The ability of MtEG5A to drop the viscosity of PASC and PWS was monitored with dynamic viscosity measurements. The experiments were carried out in a microprocessor-controlled rotational viscometer (Rapid Visco Analyzer, model RVA-4500 Perten Instruments GmbH, Germany) with Thermocline software (TCW version 3.15; Perten Instruments of Australia). All reactions were performed at 55 °C. Liquefaction of pretreated wheat straw (PWS) was monitored in 30 g of 10% w/w DM wheat straw suspension prepared in 50 mM citrate–phosphate buffer (pH 5.0), while PASC was used at a concentration of 1.5% (w/v) in the same buffer (pH 5.0) and a final reaction volume of 18 mL. The reaction mixture was prepared directly into the instrument container and was incubated until the set temperature had been reached. Then, the reaction was started by the addition of 100 mg enzyme/g dry substrate. During the test, the suspension was mixed by a plastic paddle at a constant rate (50 and 100 rpm in case of PASC and PWS, respectively) and the apparent viscosities (cP; 1 cP = 1 mPa s) were recorded at intervals of 4 s for 1 h. Combined activity of MtEG5A and MtLPMO9 was also assessed by adding simultaneously both enzymes in relative proportions of 1:1, at a total enzyme loading of 200 mg/g of substrate.


Identification, cloning, and expression of MtEG5A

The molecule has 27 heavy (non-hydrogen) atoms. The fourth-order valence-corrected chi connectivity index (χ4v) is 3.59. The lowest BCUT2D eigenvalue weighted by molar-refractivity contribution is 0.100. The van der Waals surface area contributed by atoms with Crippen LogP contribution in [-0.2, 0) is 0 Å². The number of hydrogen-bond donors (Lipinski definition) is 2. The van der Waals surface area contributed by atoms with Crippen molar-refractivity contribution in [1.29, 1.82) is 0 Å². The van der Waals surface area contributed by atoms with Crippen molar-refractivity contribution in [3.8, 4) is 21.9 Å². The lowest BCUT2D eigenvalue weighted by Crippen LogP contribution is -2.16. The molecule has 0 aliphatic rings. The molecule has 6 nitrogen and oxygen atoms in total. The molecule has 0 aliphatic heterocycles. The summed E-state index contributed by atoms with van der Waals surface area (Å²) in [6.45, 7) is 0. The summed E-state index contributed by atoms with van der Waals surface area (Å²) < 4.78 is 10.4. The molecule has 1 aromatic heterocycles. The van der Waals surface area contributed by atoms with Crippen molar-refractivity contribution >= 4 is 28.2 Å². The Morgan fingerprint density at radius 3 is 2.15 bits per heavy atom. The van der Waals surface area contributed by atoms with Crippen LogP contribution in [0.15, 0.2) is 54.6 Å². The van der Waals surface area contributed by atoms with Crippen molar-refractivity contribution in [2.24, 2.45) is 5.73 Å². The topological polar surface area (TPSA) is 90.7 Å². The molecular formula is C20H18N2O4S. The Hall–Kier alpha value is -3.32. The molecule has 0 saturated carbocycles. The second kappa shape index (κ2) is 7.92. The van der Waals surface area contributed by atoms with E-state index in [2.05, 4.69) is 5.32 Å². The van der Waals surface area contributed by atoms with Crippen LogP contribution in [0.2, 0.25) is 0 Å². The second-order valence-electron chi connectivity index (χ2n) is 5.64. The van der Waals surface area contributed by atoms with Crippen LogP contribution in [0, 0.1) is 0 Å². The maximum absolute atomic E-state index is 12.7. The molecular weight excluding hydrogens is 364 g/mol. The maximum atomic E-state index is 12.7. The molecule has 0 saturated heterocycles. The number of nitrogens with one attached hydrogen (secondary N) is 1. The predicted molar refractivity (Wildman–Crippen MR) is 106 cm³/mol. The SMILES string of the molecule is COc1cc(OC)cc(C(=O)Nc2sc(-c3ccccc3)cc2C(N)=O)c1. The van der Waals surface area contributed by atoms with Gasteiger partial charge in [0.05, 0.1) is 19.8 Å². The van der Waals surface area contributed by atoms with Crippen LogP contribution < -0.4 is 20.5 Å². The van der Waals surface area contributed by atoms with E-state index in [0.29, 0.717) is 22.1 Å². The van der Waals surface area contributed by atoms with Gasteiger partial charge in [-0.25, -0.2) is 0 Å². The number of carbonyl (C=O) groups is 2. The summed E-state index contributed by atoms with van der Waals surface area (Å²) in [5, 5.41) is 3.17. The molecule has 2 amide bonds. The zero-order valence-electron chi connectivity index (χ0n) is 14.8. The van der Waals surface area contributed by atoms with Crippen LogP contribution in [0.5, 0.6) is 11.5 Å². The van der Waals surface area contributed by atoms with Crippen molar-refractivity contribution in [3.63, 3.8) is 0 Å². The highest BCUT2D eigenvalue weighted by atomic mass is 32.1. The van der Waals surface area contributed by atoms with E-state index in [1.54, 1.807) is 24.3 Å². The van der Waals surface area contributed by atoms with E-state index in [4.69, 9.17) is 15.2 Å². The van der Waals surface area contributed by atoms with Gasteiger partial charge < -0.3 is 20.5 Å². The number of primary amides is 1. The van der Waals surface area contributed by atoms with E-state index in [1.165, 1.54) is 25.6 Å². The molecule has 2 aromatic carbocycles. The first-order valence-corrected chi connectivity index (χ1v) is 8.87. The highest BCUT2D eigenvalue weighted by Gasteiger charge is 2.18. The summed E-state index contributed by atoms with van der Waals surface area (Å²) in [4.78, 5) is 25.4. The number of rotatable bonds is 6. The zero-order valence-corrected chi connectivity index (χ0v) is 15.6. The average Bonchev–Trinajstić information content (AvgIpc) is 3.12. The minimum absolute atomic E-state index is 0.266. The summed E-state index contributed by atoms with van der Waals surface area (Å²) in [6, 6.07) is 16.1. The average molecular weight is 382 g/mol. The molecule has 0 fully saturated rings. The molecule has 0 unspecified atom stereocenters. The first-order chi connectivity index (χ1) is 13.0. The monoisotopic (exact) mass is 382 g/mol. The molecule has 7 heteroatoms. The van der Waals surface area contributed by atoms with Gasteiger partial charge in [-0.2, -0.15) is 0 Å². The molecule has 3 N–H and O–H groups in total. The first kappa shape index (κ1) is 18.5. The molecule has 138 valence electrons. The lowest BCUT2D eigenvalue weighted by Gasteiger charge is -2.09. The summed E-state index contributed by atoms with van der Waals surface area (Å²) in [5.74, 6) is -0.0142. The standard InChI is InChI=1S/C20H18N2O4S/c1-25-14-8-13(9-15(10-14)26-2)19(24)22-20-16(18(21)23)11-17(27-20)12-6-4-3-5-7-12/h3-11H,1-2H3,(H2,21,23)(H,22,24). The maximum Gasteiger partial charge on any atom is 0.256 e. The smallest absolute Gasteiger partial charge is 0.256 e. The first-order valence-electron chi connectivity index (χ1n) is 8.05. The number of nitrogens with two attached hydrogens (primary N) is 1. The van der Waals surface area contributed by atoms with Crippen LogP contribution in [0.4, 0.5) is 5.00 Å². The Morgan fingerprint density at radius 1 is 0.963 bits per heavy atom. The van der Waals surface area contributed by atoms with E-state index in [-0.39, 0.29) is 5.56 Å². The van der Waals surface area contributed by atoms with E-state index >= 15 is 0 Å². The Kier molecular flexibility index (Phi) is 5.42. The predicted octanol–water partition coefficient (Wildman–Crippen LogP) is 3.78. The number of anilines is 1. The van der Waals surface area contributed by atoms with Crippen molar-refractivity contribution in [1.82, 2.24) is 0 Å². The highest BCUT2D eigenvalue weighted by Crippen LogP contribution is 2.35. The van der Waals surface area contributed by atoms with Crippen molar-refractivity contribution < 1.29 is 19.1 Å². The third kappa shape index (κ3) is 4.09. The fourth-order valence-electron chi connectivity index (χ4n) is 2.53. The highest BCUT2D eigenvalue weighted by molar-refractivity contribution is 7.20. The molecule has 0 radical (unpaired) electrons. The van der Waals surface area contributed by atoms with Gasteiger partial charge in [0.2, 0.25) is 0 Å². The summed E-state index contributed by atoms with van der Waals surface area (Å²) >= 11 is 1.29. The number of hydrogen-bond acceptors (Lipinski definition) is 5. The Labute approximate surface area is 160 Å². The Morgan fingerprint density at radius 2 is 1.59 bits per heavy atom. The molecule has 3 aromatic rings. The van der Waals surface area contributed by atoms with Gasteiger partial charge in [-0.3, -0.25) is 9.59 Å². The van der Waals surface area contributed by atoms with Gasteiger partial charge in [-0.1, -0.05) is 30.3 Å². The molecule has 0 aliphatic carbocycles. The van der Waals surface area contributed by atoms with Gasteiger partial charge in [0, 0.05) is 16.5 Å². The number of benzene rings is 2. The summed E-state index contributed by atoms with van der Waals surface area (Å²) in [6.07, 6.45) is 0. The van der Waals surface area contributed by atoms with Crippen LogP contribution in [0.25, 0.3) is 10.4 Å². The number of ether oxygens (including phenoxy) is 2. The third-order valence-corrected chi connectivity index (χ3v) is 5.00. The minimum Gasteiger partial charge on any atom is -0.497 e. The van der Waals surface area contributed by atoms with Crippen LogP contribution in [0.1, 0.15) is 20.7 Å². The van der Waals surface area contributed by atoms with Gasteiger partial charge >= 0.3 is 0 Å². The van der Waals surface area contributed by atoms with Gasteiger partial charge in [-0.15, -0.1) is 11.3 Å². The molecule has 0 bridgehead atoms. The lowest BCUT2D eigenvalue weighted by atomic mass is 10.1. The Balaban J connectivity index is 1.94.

The genome of M. thermophila, the first complete genome described for filamentous fungi [4], contains a vast amount of genes for the hydrolysis of all major polysaccharides that can be found in biomass. The translation of the eg5a open reading frame (ORF) (Model ID 86753) from the M. thermophila genome database shows significant primary sequence identity with characterized EGs which have been classified to family GH5 on CAZy database ( [48]. The hypothetical EG showed high sequence identity (65%) with structure solved EG GH5 from Thermoascus aurantiacus [GenBank: AFY52522] and 79% with EG from Penicillium brasilianum [GenBank: ACB06750]. The putative protein of 86753 was selected as a candidate EG and the corresponding gene, named eg5a, was cloned and subsequently used to transform P. pastoris X33 under the regulation of the AOX1 promoter. The transformants were selected by their ability to grow on agar plates containing Zeocin™ and to produce crude protein extract with activity against β-glucan, (detailed in “Methods”) in liquid cultures after methanol induction, which is indicative of EG expression (data not shown). All transformants produced a major secreted protein product, named MtEG5A, which appeared on SDS-PAGE as a single band corresponding to ca. 75 kDa, whereas no protein could be detected with the vector control (data not shown). The clone showing the highest activity was isolated for further study. EG activity could be first detected in the medium 24 h after inoculation and increased significantly up after 168 h with a titer of 53 U/ml (Fig. 1a).